Restoring the Great Marsh

Service staff tour the Great Marsh, a focal point of several Hurricane Sandy resilience projects funded by the Department of the Interior. Credit: Margie Brenner/USFWS

One of largest segments of tidal marsh on the Atlantic Coast — known as the Great Marsh — is receiving the equivalent of an extreme makeover thanks to Hurricane Sandy recovery and resilience funding. Like adding support beams to a home’s foundation, this landscape-wide renovation will enhance the ability of salt marsh to withstand future storm surge and sea-level rise, offering added protection for wildlife habitat and coastal communities.

Service staff tour the Great Marsh, a focal point of several Hurricane Sandy resilience projects funded by the Department of the Interior. Credit: Margie Brenner/USFWS

Service staff tour the Great Marsh, a focal point of several Hurricane Sandy resilience projects funded by the Department of the Interior. Credit: Margie Brenner/USFWS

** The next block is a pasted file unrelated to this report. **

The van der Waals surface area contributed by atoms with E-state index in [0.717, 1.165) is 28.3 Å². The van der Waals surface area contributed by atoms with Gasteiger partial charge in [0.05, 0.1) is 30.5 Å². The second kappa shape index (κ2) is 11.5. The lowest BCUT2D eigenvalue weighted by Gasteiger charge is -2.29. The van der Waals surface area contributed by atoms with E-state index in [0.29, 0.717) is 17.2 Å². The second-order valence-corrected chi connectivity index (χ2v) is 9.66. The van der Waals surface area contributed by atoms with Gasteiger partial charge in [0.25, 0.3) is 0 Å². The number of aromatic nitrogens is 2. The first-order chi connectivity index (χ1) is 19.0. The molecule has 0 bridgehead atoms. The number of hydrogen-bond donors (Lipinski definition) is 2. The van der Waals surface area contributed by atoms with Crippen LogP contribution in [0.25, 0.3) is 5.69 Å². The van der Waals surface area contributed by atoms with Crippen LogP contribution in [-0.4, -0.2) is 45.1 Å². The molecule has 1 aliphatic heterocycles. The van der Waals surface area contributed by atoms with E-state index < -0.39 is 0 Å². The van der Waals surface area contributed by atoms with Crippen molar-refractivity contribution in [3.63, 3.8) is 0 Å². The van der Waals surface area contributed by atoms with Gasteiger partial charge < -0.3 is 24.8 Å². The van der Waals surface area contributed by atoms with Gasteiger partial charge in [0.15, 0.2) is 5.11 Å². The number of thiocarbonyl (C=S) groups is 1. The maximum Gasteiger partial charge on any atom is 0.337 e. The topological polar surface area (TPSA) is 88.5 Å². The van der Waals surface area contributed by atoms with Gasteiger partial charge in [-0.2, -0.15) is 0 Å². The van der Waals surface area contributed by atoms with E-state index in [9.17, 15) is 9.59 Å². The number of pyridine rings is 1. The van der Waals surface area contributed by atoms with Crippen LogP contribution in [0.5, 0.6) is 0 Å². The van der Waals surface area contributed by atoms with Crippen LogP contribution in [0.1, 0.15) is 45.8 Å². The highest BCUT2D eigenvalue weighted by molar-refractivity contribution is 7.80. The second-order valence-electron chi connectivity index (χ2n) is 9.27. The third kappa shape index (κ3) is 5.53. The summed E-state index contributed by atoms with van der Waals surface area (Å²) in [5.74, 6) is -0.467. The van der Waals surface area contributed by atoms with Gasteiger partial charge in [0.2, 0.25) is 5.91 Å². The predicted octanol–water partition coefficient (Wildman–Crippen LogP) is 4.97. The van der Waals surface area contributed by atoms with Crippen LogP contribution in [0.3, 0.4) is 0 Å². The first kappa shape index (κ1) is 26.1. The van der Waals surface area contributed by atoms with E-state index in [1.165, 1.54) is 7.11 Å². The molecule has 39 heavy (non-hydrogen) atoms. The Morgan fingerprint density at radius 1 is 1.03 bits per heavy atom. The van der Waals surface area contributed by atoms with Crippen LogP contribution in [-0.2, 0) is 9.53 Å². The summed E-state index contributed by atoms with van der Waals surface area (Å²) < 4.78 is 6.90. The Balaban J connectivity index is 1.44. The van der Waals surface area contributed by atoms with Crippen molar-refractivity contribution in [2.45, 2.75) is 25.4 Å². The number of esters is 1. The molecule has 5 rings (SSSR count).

The entire Great Marsh is the largest contiguous salt marsh in New England, stretching from Cape Ann, Massachusetts to New Hampshire. It includes over 20,000 acres of marsh, barrier beach, tidal river, estuary, mudflat, and upland islands extending across the Massachusetts North Shore from Gloucester to Salisbury. On a recent visit to Parker River National Wildlife Refuge, U.S. Fish and Wildlife staff discussed the various projects underway at the expansive 3,000-acre portion of the Great Marsh in Newburyport, Mass., adjacent to Plum Island.

Nancy Pau, wildlife biologist at Parker River Refuge, explains a ditch remediation technique used to restore natural marsh habitat and tidal flow in the Great Marsh. Credit: Margie Brenner/USFWS

Nancy Pau, wildlife biologist at Parker River Refuge, explains a ditch remediation technique used to restore natural marsh habitat and tidal flow in the Great Marsh. Credit: Margie Brenner/USFWS

The roots of agriculture run deep in northern coastal Massachusetts history. While conducting a tour of the project sites, Nancy Pau, wildlife biologist at Parker River Refuge, points out man-made ditches that dominate the landscape. She explains that as far back as colonial times, salt marshes were heavily ditched by farmers to promote salt marsh haying. More recently, in the last century, they were ditched to control mosquito populations.